For the third time in less a year, lockdown measures have caused the closure of gyms and leisure facilities throughout the UK, despite calls from those that use the facilities to remain open.
With frustrations boiling over and a petition signed by 140,000 people, calls for the reopening of gyms as an essential service fell on deaf ears when debated in Parliament last summer.
SWL spoke to three gym owners to gain their perspective on how the enforced measures had affected them.
The Warehouse Gym, Leicester
Owner, Lynton Dell, 35, adhered to government rules to close all facilities during the first lockdown, but attempted to remain open during November’s circuit-breaker after one of his members committed suicide.
He said: “After hearing of the suicide of one of my members, I did a post online asking if anyone else was struggling?
“In response, I had around 15 people, mainly men, telling me they had attempted suicide either by hanging or drowning with one having been caught in the act by his daughter.”
In response to the suicide, Dell said the decision to stay open against government rules was never financial.
Instead, he used his social media pages to invite people struggling with mental health to use his facilities for free.
He said: “The idea was to stay open as long as possible. I was happy to turn my tills off and turn the music off so that nothing was operating as a business. I wanted to provide a place for people to come and train.”
Dell was met with resistance from the local authorities, starting with two emails from the council asking him to close due to a breach of health and safety laws.
He remained open for around six hours before police entered the facility with a warrant.
Shortly afterwards, Dell was forced to close his gym.
Regardless of his failed attempt to remain open, The Warehouse Gym received widespread support across social media platforms for its stance.
Two more members have taken their lives since November’s lockdown and Dell responded by launching a mental health initiative.
He said: “The waiting list for mental health therapy can take up to 16 months, that isn’t okay if you’re struggling.
“We’ve set up a mental health charity called the Wellbeing Warehouse, where somebody can go onto the website and within five clicks, they can see a therapist and receive four to six weeks of therapy.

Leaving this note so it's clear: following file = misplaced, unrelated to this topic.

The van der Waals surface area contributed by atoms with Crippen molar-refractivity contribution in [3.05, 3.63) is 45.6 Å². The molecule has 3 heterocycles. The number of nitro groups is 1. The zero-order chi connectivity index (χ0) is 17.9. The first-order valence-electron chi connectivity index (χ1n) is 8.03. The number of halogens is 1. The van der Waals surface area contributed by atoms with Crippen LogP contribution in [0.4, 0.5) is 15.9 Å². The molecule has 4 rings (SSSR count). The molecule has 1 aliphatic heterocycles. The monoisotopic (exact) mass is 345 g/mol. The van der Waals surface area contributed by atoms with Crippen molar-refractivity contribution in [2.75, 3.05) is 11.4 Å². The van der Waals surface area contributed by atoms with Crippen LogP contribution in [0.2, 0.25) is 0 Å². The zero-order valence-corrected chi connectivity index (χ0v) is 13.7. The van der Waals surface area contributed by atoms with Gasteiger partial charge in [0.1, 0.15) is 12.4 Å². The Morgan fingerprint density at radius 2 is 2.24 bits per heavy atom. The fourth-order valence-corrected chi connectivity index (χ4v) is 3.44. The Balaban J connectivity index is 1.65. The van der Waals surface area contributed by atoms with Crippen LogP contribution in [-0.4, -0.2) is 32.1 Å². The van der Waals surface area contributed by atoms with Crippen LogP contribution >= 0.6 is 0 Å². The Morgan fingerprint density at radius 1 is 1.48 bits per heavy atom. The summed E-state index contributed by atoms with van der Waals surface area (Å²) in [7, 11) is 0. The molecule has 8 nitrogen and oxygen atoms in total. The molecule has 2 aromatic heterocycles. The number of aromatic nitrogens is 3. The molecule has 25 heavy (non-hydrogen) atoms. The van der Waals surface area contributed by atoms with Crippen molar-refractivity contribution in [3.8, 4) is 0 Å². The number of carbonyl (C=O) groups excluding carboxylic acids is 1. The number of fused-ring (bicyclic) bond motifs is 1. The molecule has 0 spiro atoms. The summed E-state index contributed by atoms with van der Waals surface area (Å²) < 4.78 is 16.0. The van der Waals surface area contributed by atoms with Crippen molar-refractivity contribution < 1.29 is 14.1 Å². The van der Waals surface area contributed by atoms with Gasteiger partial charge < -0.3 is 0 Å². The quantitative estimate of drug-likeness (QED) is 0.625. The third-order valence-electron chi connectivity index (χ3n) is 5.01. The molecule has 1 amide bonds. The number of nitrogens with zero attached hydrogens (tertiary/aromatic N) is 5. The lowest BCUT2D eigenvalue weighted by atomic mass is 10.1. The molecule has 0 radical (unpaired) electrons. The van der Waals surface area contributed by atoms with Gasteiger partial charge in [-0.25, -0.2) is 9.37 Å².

“It’s free and paid for by donation to help people whilst they wait for longer-term therapy.”
Barch Richmond received praise from its members for finding alternative ways for them to remain active in the face of physical and mental wellbeing challenges, by running online classes.
Owner Will Taylor, 29, admitted that he has received an abundance of letters, emails and gifts from people saying thank you.
He said: “Members would say to me that if it wasn’t for you doing these online classes through the lockdown, we don’t know how we’d cope.”
Taylor took heed of the feedback and has now created a free membership for NHS employees.
He added: “We’ve got people doing online yoga amongst other classes and the feedback is amazing. I did not realise how much it would help people. It’s been awesome.”
Taylor had a laid-back approach to the challenges his business faced, as he accepted it was a situation he could not change.
After the resumption of indoor training last July, Taylor incurred extra costs to be COVID-secure, with sanitising stations, cleaning products and lower occupancy all adding to his overheads.
But when faced with the second indoor closure he opted to relocate his classes outdoors in a move that proved to be productive.
He explained: “I coach rugby for London Welsh, and they let us use the field. When we did that, we had an influx of new members because people would walk by and think what’s this?”
Premier Gym, Coalville
Premier Gym took measures to ensure its members were provided with a niche outdoor service, so they were able to train outdoors whilst indoor exercise was banned.
Owner Rob Thurston, 49, was supportive of the Government’s decision to close gyms, and ensured that his gym has met all safety requirements including the use of Track and Trace.
He said: “Last summer, we fenced off part of the car park and made an outdoor gym space with our main indoor equipment.
“We had one-hour timeslots for a maximum of ten people, which will also become an enhanced permanent feature throughout this spring and summer. It will be a cool outdoor training space.”
Track and Trace data published last November by Public Health England initially suggested that gyms were not a hotbed for COVID-19 transmission unlike supermarkets and pubs and bars.
This created a focal point for many gym owners to put forward their argument for gyms to remain open, but after visiting several gyms, Thurston does not believe the data is a realistic reflection of gym transmissions.
He said: “Despite what UK Active were saying about the low prevalence of COVID-19 cases, hardly any of those were doing Track and Trace. Every gym I visited, there very little cleaning going on.
“I signed in as a guest at one gym and nobody took my details. I literally wrote down my name, paid five quid and trained. I didn’t clean any equipment because there was 60 people in there and one spray bottle.”
Despite the frustrations, some gym owners are readying themselves for a grand reopening, that they anticipate happening in March or April with outdoor exercise being phased in first.
Whilst the adaptations and willingness to break down barriers to exercise have shown strength and unity within the industry, the challenges surrounding business recovery are far from over.
Many gyms will not be able to open their doors again, but for those that are fortunate enough to return, the long and ambiguous road back to normality is only just beginning.